If you need proof, ask Aaron Rodgers. The Green Bay Packers quarterback has been inundated with rumors about his relationship with Kevin Lanflisi, his former personal assistant and roommate. The speculation is based on a series of photographs of and tweets between the two from recent years, which allegedly surfaced after the pair broke up. After NBA star Jason Brooks opened up about his sexuality this spring, three NFL players were expected to come out over the summer. Rodgers was speculated to be one of them, but this never transpired. As the story goes, this drove a wedge between Rodgers and Lanflisi, who wanted Rodgers to go public with the truth about his life. On September 13, Lanflisi tweeted, “Silence always comes with an expiration date.”

I don’t know if Rodgers is gay. However, I’m sure that speculating about his sexuality is a diverting way to spend your time on the Internet, putting together puzzle pieces that don’t quite fit to pretend you’ve built a castle. The problem is that it’s not a game for Aaron Rodgers. It’s his life. Rodgers isn’t just a celebrity; he’s a person with his own agenda. According to OutSports, Mr. Rodgers’ brother is an anti-gay activist, and his father was none too pleased with allegations around his son’s sexuality, allegedly calling the rumors “disgusting.” In addition to roadblocks in his family life, Aaron Rodgers faces a league that’s extremely hostile to even the idea of homosexuality. Miami Dolphins player Jonathan Martin left the team in 2012 following a series of abusive text messages from a teammate about his race and perceived sexuality, and Vikings kicker Chris Kluwe recently alleged that he lost his job over his outspoken support of LGBT rights.

Outing doesn’t fix the underlying homophobia and the culture of fear that keeps people in the closet in the first place. As Cyd Zeigler argued in OutSports, outing helps absolutely no one. Honesty is only beneficial when you’re ready to live the truth. “We don’t know of a single male athlete in the United States who has come out publicly on his own accord and suffered overall negative consequences,” Zeigler wrote. “However, the two male athletes we know were outed — football players Greg Congdon and Jamie Kuntz — were both removed from their teams and suffered. Outing is damaging; Convincing someone to come out publicly (which we have done many times) can be powerful.” According to Zeigler, all Rodgers’ public shaming does is make it harder for other players toying with coming out. It makes the problem worse.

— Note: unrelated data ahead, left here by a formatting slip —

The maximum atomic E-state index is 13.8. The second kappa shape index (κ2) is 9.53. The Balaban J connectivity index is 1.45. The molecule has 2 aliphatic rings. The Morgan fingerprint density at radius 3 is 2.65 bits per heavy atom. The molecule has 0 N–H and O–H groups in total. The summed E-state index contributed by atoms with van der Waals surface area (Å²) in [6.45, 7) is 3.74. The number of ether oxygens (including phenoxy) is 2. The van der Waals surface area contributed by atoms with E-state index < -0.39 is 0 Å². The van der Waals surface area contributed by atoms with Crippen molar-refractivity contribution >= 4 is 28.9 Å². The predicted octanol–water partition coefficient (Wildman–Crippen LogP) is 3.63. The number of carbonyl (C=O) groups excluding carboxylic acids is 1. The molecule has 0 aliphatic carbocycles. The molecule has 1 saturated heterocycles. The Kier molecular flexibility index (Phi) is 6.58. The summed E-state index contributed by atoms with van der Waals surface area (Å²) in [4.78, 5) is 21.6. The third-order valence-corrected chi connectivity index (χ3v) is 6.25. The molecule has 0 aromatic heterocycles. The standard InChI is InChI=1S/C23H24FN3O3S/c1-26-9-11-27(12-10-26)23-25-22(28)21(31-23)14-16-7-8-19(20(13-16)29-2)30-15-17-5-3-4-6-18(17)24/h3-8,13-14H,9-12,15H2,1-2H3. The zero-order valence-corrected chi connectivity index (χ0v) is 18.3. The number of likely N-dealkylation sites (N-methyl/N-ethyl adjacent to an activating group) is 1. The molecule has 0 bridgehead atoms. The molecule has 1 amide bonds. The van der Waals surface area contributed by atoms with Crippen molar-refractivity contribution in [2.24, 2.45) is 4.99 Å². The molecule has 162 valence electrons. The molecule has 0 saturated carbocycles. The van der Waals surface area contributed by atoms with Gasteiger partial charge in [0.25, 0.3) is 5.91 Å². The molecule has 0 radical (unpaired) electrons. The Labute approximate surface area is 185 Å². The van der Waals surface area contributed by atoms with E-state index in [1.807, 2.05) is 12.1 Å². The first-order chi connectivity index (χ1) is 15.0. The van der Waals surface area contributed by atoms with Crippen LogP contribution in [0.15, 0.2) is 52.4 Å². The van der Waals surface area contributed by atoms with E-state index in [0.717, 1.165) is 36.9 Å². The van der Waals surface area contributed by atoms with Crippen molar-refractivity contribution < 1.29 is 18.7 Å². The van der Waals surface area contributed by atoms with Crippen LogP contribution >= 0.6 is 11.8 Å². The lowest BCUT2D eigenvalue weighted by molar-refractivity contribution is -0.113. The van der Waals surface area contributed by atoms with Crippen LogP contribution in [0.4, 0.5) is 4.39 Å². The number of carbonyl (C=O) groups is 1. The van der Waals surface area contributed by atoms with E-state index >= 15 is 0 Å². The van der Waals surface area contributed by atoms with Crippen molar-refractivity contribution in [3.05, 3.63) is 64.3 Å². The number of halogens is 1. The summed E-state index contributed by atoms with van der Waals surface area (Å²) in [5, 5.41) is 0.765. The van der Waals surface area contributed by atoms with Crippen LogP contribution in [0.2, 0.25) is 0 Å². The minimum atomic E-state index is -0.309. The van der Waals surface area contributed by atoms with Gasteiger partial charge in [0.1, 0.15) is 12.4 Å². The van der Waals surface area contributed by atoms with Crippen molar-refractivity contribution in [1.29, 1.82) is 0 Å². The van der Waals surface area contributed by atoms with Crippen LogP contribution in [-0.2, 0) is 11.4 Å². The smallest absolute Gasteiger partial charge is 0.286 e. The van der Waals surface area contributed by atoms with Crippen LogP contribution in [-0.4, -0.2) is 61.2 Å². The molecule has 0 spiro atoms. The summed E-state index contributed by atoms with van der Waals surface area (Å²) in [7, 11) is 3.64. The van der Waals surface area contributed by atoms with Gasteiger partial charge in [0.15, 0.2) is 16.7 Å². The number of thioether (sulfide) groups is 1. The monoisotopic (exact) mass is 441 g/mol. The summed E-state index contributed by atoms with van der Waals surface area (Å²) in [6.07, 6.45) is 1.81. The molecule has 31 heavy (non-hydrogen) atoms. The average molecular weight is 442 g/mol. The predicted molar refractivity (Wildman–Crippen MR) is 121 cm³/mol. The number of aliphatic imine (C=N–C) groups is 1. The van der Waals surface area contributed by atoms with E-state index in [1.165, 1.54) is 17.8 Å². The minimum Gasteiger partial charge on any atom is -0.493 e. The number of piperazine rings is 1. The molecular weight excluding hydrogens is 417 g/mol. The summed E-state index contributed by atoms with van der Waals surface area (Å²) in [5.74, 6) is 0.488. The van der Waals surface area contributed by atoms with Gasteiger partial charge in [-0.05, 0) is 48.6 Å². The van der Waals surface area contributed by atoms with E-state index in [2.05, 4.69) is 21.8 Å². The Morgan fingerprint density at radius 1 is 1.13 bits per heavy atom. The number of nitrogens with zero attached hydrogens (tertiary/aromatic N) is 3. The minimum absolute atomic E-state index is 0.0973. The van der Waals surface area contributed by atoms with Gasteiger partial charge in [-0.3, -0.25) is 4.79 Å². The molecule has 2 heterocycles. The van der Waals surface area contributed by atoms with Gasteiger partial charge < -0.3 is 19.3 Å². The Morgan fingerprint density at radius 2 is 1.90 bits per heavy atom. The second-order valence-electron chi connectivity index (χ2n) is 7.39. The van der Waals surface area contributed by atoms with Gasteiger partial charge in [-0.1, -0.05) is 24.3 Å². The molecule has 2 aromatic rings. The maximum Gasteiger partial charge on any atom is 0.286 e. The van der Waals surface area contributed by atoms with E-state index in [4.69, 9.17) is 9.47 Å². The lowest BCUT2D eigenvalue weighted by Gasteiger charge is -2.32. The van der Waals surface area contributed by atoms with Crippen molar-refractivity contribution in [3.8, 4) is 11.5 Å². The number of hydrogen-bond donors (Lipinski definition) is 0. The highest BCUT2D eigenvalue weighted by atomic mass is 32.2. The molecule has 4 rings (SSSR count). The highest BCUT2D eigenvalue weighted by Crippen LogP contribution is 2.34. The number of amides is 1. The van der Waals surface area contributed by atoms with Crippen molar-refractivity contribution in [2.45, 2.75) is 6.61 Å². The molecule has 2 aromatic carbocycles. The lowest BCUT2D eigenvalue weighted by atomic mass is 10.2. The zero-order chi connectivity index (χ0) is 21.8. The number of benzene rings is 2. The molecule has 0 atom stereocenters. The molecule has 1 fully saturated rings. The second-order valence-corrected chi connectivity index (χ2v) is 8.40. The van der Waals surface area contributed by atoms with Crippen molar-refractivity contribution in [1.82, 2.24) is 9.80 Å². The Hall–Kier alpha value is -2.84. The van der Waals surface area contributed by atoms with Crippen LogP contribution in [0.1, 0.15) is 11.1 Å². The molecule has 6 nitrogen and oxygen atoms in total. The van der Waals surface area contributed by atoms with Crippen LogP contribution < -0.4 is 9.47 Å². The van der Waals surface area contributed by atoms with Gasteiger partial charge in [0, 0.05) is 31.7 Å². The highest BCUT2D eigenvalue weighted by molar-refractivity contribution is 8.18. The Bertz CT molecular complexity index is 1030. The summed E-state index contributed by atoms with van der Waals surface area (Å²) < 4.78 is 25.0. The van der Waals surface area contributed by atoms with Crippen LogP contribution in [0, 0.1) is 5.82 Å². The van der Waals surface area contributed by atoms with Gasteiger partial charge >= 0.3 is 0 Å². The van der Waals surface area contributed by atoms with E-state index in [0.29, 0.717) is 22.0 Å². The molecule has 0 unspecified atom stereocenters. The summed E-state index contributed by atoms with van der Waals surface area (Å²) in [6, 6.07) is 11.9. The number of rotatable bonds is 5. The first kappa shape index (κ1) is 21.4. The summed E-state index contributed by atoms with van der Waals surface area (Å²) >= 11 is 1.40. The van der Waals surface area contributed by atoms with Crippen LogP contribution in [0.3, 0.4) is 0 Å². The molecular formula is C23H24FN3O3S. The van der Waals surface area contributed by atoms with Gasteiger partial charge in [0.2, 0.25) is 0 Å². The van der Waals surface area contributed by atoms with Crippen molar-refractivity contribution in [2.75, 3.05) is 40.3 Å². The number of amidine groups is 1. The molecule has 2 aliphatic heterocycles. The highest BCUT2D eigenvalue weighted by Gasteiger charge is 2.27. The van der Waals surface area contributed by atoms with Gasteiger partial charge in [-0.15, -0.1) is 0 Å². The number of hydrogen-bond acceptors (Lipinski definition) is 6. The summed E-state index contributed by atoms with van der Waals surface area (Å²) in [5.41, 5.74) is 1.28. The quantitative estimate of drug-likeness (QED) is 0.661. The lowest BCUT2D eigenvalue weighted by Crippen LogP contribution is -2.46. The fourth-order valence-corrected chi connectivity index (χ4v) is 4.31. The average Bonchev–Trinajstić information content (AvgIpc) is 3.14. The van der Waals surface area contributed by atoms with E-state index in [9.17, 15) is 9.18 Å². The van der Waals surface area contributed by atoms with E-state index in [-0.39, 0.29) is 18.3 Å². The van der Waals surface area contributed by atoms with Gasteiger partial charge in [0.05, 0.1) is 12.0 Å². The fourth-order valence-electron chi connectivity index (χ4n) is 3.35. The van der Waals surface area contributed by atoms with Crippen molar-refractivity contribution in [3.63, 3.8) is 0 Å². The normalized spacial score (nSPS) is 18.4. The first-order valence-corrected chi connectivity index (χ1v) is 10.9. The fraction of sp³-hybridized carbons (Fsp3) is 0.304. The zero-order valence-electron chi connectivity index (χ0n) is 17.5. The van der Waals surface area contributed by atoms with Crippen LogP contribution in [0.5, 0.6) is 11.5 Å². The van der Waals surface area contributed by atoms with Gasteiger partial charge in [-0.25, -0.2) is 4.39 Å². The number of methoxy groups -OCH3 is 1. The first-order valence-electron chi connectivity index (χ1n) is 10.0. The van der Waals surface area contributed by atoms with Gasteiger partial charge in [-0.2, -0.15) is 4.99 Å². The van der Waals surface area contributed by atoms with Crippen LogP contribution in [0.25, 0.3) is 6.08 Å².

If there’s any lesson that Luke Evans and Lee Pace can learn from the Aaron Rodgers controversy, it’s that every person needs to decide what being out means to them — and what the right time for the truth is. Harvey Milk once encouraged every queer person to come out, in order to show that we’re here. We exist. We are your neighbors, your friends and your football-playing sons. However, the only way to make being out powerful is to let everyone define that for themselves. As Zeigler suggested, we need to focus on making our culture more safe for everyone to be out in the first place, a place where no one can be fired for supporting equality, and dwarves can be as out and proud as they like.

Nico Lang is a contributor at the L.A. Times, Huffington Post and Thought Catalog as well as the co-editor of BOYS, an anthology series featuring the stories of gay, queer and trans* men. Lang's debut novel, "The Young People Who Traverse Dimensions While Wearing Sunglasses," was released earlier this year.